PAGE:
Order. The hon. member for Yukon has the floor and it is clear that the whole ministry is waiting to hear this question. We will have a little order, please, so the appropriate minister will be able to respond after hearing the question.

National Defence
Oral Questions

2:50 p.m.

Liberal

Larry Bagnell Yukon, YT

Mr. Speaker, the government inherited the money to buy these planes and it did nothing. The old planes are facing mechanical and technical problems. Getting parts is hard because they are not even made any more. In December, we ran out of spare propellers. The old civilian aviation instruments may not even allow them to go some places.

If one is a Canadian in need of rescue in the most critical time of one's life, one should watch out, because the planes may not be there. When will the minister stop giving excuses for endangering the lives of Canadians and buy the planes now?

National Defence
Oral Questions

2:50 p.m.

Edmonton Centre
Alberta

Conservative

Laurie Hawn Parliamentary Secretary to the Minister of National Defence

Mr. Speaker, I will tell the House who endangered the lives of Canadians for 13 long, horrible years and over a decade of darkness. It was that party across the way. If we want to talk about programs that have been delayed, let us talk about the Sea King replacement program. In 1993 former Prime Minister Chrétien tore that up. We are still working to fix that mess. That party opposite left more messes for the Canadian Forces and this party in government is cleaning them up.

Again, after decades of darkness, the Canadian Forces finally has some long term stability, funding, and a plan that will take us to 20 years and beyond to fulfill the mandate that we give to the Canadian Forces and which it fulfills on behalf of Canadians and our allies around the world.

Guaranteed Income Supplement
Oral Questions

2:50 p.m.

Bloc

Nicole Demers Laval, QC

Mr. Speaker, over 42,000 Quebec seniors, most of them women, are not yet receiving the guaranteed income supplement they are entitled to. The guaranteed income supplement is not a gift from the government. It is a right.

When will the government grant full retroactivity of the guaranteed income supplement to everyone who has not been receiving it simply because they did not know about it?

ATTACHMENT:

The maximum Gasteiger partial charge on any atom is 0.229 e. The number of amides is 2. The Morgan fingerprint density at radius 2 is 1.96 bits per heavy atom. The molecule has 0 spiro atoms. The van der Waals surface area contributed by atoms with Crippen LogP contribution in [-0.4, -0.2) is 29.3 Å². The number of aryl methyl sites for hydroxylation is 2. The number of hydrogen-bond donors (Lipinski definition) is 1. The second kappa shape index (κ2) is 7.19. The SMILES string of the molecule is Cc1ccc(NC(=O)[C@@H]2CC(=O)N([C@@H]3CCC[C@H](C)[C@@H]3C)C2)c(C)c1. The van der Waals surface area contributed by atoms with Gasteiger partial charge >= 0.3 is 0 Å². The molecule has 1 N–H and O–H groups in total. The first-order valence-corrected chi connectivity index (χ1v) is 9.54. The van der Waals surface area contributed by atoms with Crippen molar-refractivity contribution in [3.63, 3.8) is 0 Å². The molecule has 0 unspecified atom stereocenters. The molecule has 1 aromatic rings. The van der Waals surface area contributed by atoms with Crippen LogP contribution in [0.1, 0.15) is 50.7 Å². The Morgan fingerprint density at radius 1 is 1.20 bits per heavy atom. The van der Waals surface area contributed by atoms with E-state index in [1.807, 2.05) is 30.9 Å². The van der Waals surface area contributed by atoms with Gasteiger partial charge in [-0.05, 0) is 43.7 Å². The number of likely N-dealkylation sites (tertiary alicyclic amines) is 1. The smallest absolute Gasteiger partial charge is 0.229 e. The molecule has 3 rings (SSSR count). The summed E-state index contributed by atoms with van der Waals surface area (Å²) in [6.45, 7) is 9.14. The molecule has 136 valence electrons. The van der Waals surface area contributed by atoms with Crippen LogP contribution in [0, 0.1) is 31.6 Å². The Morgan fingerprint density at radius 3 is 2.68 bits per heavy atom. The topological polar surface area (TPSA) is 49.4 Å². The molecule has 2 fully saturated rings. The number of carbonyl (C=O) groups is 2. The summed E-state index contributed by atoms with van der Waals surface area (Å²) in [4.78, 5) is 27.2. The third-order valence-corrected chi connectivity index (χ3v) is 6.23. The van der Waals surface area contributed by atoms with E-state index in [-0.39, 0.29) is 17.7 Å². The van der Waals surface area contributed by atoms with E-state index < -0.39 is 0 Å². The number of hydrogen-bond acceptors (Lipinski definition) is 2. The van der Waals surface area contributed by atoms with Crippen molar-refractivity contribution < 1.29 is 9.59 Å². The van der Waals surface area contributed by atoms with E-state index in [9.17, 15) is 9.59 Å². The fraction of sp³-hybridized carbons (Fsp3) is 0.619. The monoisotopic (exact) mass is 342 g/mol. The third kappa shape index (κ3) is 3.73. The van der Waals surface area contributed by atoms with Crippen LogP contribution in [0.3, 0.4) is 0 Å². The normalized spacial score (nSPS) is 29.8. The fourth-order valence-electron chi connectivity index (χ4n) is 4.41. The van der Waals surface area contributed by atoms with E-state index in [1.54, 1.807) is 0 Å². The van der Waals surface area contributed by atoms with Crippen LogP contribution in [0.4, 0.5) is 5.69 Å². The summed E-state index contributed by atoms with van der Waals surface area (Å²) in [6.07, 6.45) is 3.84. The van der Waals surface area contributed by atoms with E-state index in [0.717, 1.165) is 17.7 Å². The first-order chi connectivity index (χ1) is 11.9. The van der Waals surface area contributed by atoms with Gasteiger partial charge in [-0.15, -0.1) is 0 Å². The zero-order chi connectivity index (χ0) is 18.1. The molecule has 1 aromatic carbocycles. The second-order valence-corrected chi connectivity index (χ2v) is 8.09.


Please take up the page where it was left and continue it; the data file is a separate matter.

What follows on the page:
Guaranteed Income Supplement
Oral Questions

2:50 p.m.

Medicine Hat
Alberta

Conservative

Monte Solberg Minister of Human Resources and Social Development

Mr. Speaker, we did not need the Bloc's help to increase benefits paid to seniors with low incomes. Our government has been listening to seniors and has been responsive to their needs. Had we done as the Bloc recommended, our country would be in more debt. That would have been irresponsible.

Guaranteed Income Supplement
Oral Questions

2:50 p.m.

Bloc

Nicole Demers Laval, QC

Mr. Speaker, our seniors' dignity depends on financial security. The government is responsible for seeing to it that they have enough to meet their basic needs, at the very least. The government should also stop being so shockingly insensitive to the most vulnerable members of our society. Instead, it should help them, once and for all.

When will the government increase the benefit by $110 per month so that it meets the low-income cutoff, and when will those eligible for the guaranteed income supplement be enrolled automatically? What is the government waiting for?

Guaranteed Income Supplement
Oral Questions

2:50 p.m.

Medicine Hat
Alberta

Conservative

Monte Solberg Minister of Human Resources and Social Development

Mr. Speaker, this is the way the Bloc operates every time we bring forward increases to guaranteed income supplements, 7% over and above inflation in the last two years, we bring forward improvements to the income exemption, we lower their taxes dramatically, thanks to the Minister of Finance. Back home Bloc members complain about not having enough for people in the ridings. When they come here, they vote against everything. Talk about gross hypocrisy.